IMAGES research also finds that around the world, younger men have more rigid, restrictive and inequitable ideas about manhood than their fathers’ generation. The conclusion is that we’re going backwards on these issues in many countries. The reasons are complex: confusion, which breeds insecurity; economic instability, which causes fear; and the absence of a global conversation about healthy masculinity. In addition, conservative social movements and leaders are actively pushing back against gender equality, women’s empowerment and sexual diversity.
We need to continue to call out individual men who cause harm or abuse power; they need to be held accountable in restorative ways that take into consideration the level of harm caused. [...] The long-term battle requires us to buckle down and build healthy, connected, equitable versions of manhood.
In a recent study we carried out in the US, we also found that economically fragile men are more likely to believe in restrictive views about manhood.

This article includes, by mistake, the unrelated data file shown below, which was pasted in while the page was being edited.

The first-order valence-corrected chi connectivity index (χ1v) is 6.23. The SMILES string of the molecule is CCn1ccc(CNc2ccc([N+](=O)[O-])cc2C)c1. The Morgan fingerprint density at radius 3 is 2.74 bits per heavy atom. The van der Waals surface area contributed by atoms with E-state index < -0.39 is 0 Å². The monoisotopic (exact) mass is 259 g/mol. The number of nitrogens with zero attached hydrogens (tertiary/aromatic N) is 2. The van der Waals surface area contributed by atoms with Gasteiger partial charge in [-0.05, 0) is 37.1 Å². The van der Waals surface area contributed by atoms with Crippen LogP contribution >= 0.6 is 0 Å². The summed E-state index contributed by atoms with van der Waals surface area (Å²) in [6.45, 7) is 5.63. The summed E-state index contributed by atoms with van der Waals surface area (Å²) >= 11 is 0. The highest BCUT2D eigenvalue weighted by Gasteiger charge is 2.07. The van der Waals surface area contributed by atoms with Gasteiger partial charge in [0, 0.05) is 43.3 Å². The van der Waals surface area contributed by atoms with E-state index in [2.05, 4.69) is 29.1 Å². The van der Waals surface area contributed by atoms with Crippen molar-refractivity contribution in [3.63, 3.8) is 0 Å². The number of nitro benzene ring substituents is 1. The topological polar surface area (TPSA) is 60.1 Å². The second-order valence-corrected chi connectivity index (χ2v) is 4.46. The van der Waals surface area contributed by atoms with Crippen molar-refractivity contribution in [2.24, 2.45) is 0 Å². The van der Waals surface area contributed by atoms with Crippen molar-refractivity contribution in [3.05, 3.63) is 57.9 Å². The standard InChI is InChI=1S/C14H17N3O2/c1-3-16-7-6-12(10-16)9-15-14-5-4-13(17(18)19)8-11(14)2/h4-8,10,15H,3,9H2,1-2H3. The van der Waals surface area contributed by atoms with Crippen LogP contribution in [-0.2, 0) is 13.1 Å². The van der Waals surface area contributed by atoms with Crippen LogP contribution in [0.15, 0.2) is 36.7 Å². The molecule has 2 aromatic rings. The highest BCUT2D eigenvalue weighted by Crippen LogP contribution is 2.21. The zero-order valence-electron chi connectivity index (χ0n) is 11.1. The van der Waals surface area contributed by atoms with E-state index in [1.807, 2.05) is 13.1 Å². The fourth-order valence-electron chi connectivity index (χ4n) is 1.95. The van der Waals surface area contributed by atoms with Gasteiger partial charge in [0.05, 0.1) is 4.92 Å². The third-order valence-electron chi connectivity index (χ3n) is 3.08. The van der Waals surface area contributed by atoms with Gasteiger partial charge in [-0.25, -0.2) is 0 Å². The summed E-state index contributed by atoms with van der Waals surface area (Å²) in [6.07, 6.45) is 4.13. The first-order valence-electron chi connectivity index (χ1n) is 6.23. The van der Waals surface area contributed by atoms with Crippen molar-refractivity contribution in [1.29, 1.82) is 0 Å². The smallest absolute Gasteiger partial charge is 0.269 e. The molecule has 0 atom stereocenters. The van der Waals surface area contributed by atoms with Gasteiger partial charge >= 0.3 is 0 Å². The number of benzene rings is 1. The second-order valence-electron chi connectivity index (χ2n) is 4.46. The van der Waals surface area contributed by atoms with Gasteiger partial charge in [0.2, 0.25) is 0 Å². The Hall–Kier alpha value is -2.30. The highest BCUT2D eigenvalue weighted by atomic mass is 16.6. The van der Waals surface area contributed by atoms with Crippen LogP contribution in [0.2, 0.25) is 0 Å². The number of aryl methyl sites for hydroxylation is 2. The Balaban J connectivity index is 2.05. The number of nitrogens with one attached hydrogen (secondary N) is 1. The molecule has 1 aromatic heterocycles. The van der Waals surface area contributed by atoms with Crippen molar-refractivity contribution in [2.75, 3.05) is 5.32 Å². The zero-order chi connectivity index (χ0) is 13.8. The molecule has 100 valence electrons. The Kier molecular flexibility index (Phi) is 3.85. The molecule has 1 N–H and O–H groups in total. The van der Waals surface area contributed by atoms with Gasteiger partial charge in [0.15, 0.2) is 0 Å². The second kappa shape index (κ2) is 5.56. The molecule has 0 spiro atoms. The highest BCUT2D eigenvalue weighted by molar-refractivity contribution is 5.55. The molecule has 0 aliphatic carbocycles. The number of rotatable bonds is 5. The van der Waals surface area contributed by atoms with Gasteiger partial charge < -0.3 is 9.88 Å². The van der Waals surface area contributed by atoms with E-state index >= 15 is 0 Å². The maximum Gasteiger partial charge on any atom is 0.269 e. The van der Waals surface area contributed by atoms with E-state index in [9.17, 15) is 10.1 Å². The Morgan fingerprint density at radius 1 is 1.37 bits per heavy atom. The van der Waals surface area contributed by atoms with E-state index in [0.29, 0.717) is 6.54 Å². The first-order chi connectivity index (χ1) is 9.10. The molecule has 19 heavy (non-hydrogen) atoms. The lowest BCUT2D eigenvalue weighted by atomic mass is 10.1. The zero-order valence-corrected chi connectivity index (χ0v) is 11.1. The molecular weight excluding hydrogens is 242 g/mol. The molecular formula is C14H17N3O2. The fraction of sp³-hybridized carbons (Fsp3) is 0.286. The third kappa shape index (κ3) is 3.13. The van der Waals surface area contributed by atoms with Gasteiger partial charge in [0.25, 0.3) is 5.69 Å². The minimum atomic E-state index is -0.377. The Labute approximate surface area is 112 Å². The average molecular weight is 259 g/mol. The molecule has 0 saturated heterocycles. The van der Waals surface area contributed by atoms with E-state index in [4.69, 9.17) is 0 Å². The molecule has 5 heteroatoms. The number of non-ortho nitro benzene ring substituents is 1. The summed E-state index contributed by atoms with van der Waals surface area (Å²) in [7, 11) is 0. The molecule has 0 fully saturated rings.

How then to move forward in bringing men into the cause of gender equality? We need to continue to call out individual men who cause harm or abuse power; they need to be held accountable in restorative ways that take into consideration the level of harm caused. That’s the short-term battle. The long-term battle requires us to buckle down and build healthy, connected, equitable versions of manhood.
The global crisis in manhood is that our traditional and restrictive ideas about masculinity are not fit for our current world. Our modern lives require men learning how to care for children and do our full share of it, how to be aware of the harms we cause to our planet, how to be allies in ending violence in our homes and how to support and demand workplaces that are not exploitative of and unequal for women. That’s not biology; that’s justice and social change.